Says global PMI showing expansion
But StanbicIBTC, FBNQuest PMIs for Nigeria show concerns
New data on the state of the global economy by McKinsey, the worldwide business and management consultancy, contained in its Global Economic Intelligence, has shown a decline in consumer confidence indexes in the face of pandemic concerns and rising inflation.
It said the subdued consumer activity is not surprising, given high inflation, especially in the emerging economies. Among the many drivers of inflation, energy prices are a major culprit. The price of fuel oil and natural gas pushed upward in September and October.
As the global economy reopens fully on the back of rising rates of vaccinations, expanding trade and industry sectors, there is an exhibition of strong demand across the globe.
In Nigeria, the private sector output recorded a sharp rise in the last month as there was a solid improvement in business conditions.
The global purchasing managers’ indexes (PMI) for manufacturing and services, according to Mckinsey, show healthy expansion, with respective readings of 54.1 and 53.4 points while unemployment is generally seeing a free fall and world trade has effectively recovered to pre-pandemic levels.
The report on Global Economics Intelligence said the world’s economy is exhibiting strong overall demand despite the challenge of pandemic-related disruptions. Consequently, the public-health situation has improved in most surveyed economies, especially as vaccines against COVID-19 have become more available and vaccination programmes are finally making real progress.
On the contrary, there have been challenges of supply-chain bottlenecks and rising inflation across the globe, including Nigeria, which have posed significant obstacles to smoother post-crisis recovery paths, slowing industrial growth, suppressing consumer sentiment, and causing populations real hardship.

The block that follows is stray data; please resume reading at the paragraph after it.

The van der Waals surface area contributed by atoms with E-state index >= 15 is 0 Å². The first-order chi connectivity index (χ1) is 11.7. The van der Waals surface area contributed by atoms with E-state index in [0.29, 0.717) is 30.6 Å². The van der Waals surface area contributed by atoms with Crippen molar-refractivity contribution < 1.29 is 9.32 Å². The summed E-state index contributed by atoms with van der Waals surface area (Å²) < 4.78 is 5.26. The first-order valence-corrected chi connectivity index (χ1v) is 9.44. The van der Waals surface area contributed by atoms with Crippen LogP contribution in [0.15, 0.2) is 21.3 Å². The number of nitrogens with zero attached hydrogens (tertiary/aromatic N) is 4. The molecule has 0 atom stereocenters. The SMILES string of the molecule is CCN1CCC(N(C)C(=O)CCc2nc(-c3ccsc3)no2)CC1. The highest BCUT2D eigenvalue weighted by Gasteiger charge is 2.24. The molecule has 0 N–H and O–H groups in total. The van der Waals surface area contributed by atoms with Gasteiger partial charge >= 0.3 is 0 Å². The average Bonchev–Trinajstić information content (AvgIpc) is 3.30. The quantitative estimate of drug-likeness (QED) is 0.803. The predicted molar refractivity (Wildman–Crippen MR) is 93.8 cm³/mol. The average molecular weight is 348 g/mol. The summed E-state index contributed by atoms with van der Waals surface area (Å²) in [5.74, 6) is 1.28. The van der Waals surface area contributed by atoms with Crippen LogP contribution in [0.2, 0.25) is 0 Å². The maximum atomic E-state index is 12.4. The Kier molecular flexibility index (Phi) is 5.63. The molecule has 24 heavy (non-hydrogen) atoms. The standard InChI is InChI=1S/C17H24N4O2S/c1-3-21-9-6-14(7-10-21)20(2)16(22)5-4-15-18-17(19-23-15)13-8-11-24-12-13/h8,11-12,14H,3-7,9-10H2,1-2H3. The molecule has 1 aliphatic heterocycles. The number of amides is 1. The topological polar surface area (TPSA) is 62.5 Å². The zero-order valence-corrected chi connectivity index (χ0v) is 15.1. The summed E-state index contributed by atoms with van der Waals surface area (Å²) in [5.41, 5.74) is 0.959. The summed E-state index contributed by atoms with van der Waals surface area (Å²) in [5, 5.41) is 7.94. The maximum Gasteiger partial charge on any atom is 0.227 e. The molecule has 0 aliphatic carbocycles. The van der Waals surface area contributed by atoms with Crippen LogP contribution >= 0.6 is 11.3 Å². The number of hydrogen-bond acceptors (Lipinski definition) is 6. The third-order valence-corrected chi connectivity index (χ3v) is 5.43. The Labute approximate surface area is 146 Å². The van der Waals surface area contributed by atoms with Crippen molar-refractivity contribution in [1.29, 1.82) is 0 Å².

Prices in Nigeria, which quickened to a fresh series high, are linked to unfavourable movement in exchange rates and higher costs of raw materials, transportation and staff, thus raising concerns for consumers and most firms.
The StanbicIBTC Bank purchasing manager index (PMI) for October shows firms opted to pass on part of the burden to clients by lifting their selling charges. The report revealed that the rising cost of inputs led firms to protect against future price hikes by adding to their stockpiles.
Also, experts at FBNQuest Research in their October PMI reading said the increasing social unrest in the North-East, which is a major trade hub of the country, has begun to dampen manufacturers’ outlook about the anticipated gains in demand resulting from year-end festivities. It reported that in October, raw materials were more expensive which, given local firms’ reliance on imports, is likely to be due to weakness of the naira and limited FX availability. Similarly, small businesses are more impacted by the fx squeeze because their fx demands frequently fall beyond the scope of eligible items on the official window, and they often lack the capacity to push through the administrative processes necessary to handle their FX needs.
Nevertheless, most economists and forecasting institutions, fortunately, expect that these difficulties will be relatively short-lived and inflation expectations can still remain at a level within the inflation targets of most central banks.